10 Ways To Decrease The Risk For An ACL Injury

10 Ways to Decrease the Risk For An ACL Injury 

Through our partnership with GPS West, we recently we had a chance to assess the potential ACL injury risk of over 160 soccer players from U10 – U18. 

Injuries to the Anterior Cruciate Ligament (ACL) are very common among the youth sport population.  With the number of participants growing each year, especially in soccer, .  It’s no secret that female athletes are 4-5x more likely to tear their ACL as compared to their male counterparts.

Many factors contribute to a faulty mechanism that can put an active person at risk.  A non-contact ACL injury can’t be blamed on just one thing. If you’re active you’re obviously more likely to get hurt, injuries will happen.  However,  over the last 15 years, the research is very positive and supports the findings that if we can focus on a few biomechanical mechanisms, we have the ability  decrease the frequency of a non-contact ACL injury.

At CSF we have adopted some of these research methods into our everyday training routine.  If done correctly, these strategies will help to reduce your chances of a non-contact ACL injury.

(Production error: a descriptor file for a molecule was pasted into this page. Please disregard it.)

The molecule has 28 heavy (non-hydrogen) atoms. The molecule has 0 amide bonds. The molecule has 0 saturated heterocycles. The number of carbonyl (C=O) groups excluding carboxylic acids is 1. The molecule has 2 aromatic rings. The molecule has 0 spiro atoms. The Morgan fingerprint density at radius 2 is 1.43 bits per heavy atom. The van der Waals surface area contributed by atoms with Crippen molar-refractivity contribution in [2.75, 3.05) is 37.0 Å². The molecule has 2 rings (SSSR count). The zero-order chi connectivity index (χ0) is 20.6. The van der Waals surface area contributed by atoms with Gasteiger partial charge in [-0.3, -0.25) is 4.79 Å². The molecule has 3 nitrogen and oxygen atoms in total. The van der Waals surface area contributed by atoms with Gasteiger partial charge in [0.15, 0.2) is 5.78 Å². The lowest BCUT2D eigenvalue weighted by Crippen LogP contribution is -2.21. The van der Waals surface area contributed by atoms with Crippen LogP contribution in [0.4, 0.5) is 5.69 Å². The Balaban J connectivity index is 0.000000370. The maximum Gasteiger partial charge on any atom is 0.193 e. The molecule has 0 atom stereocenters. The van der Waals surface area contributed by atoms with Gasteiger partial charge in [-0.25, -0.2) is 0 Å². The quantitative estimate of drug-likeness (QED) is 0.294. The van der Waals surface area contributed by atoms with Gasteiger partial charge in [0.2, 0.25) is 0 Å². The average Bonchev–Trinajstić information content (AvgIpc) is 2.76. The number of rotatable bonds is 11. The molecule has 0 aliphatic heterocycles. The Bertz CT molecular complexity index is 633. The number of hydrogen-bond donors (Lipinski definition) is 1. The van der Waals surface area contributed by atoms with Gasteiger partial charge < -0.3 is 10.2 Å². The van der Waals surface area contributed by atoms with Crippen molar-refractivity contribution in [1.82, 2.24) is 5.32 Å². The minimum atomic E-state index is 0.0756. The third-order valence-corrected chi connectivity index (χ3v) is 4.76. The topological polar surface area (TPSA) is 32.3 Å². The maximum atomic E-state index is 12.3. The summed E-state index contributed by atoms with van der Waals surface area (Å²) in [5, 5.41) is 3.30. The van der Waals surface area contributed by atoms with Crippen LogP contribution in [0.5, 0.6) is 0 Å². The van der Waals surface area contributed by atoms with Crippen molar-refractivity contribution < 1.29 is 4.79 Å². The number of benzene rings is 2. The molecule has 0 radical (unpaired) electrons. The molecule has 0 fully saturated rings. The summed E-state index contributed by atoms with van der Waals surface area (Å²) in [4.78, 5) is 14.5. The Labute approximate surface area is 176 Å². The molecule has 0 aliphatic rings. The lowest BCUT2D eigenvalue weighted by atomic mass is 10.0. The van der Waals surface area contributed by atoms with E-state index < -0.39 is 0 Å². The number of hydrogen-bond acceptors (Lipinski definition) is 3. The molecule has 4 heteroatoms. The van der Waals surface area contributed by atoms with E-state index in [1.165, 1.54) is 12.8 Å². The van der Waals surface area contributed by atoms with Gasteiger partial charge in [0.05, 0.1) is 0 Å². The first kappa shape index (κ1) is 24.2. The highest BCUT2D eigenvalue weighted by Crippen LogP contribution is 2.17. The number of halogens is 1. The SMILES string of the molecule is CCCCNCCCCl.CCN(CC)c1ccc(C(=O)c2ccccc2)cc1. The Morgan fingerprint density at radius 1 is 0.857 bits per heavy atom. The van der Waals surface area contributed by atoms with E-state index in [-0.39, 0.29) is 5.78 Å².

Here are 10 things that must be addressed in any training program

1.Begin With Identifying Limitations In Mobility And Stability

The human body is the most intricate machine on the planet.  With every movement there’s a good deal of interplay with multiple joints at one time, requiring a combination of mobility and stability for optimal function.

When movement and directional forces are applied,  there are certain joints in the body that need to have optimal mobility in order to decrease the risk for an injury to the ACL. Everything begins when the foot strikes the ground.  The ankle joint must allow for some dorsiflexion in order to absorb force minimize the impact on the knee. 

During the landing phase of a sprint, jump, cutting maneuver, or a quick deceleration, limited dorsiflexion will result in a compensation at the foot and or ankle.   This will set off a chain reaction leading to excessive shear forces around the knee. 

The hip joint needs to have an adequate amount of stability so as not to contribute to the shear forces on the knee.  However, if the hip joint is too restricted, this could also contribute to inefficient running pattern.  Over developed quadriceps muscles could result, putting extra shear force in and around the knee.   Proper force absorption and transfer during the landing phase may also result.  A problem we are finding is that players are presenting where ankle mobility and hip function are less then adequate.